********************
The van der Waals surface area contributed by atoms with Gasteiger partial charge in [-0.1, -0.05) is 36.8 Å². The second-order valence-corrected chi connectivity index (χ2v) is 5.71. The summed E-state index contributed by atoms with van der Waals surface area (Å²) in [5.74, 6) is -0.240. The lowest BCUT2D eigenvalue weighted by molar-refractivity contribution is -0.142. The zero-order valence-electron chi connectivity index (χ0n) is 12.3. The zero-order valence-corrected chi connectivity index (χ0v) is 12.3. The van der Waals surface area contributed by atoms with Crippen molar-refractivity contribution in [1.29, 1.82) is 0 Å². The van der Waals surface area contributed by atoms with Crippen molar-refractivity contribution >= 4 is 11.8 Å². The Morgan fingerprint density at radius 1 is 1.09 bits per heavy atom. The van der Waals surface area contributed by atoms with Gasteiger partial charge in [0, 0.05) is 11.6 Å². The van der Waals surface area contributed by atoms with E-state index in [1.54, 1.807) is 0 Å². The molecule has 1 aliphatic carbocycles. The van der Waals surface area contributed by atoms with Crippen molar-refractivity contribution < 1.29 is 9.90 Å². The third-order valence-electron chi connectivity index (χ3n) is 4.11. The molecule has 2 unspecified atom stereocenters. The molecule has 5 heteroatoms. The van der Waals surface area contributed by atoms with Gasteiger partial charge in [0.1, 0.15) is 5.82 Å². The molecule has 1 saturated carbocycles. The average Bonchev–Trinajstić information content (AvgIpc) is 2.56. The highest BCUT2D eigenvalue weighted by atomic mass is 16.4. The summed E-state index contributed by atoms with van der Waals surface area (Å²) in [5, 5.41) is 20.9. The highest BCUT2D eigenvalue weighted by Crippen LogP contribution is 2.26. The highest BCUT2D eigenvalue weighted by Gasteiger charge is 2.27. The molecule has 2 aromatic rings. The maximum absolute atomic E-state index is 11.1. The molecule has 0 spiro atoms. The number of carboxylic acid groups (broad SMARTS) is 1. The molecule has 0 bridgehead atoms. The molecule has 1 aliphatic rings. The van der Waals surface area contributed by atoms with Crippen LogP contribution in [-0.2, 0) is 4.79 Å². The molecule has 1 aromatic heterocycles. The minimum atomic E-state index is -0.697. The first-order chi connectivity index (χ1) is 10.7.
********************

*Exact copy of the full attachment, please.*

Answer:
The van der Waals surface area contributed by atoms with Gasteiger partial charge in [-0.1, -0.05) is 36.8 Å². The second-order valence-corrected chi connectivity index (χ2v) is 5.71. The summed E-state index contributed by atoms with van der Waals surface area (Å²) in [5.74, 6) is -0.240. The lowest BCUT2D eigenvalue weighted by molar-refractivity contribution is -0.142. The zero-order valence-electron chi connectivity index (χ0n) is 12.3. The zero-order valence-corrected chi connectivity index (χ0v) is 12.3. The van der Waals surface area contributed by atoms with Crippen molar-refractivity contribution in [1.29, 1.82) is 0 Å². The van der Waals surface area contributed by atoms with Crippen molar-refractivity contribution >= 4 is 11.8 Å². The Morgan fingerprint density at radius 1 is 1.09 bits per heavy atom. The van der Waals surface area contributed by atoms with Gasteiger partial charge in [0, 0.05) is 11.6 Å². The van der Waals surface area contributed by atoms with E-state index in [1.54, 1.807) is 0 Å². The molecule has 1 aliphatic carbocycles. The van der Waals surface area contributed by atoms with Crippen molar-refractivity contribution < 1.29 is 9.90 Å². The third-order valence-electron chi connectivity index (χ3n) is 4.11. The molecule has 2 unspecified atom stereocenters. The molecule has 5 heteroatoms. The van der Waals surface area contributed by atoms with Gasteiger partial charge in [0.1, 0.15) is 5.82 Å². The molecule has 1 saturated carbocycles. The average Bonchev–Trinajstić information content (AvgIpc) is 2.56. The highest BCUT2D eigenvalue weighted by atomic mass is 16.4. The summed E-state index contributed by atoms with van der Waals surface area (Å²) in [5, 5.41) is 20.9. The highest BCUT2D eigenvalue weighted by Crippen LogP contribution is 2.26. The highest BCUT2D eigenvalue weighted by Gasteiger charge is 2.27. The molecule has 2 aromatic rings. The maximum absolute atomic E-state index is 11.1. The molecule has 0 spiro atoms. The number of carboxylic acid groups (broad SMARTS) is 1. The molecule has 0 bridgehead atoms. The molecule has 1 aliphatic rings. The van der Waals surface area contributed by atoms with Crippen LogP contribution in [-0.2, 0) is 4.79 Å². The molecule has 1 aromatic heterocycles. The minimum atomic E-state index is -0.697. The first-order chi connectivity index (χ1) is 10.7.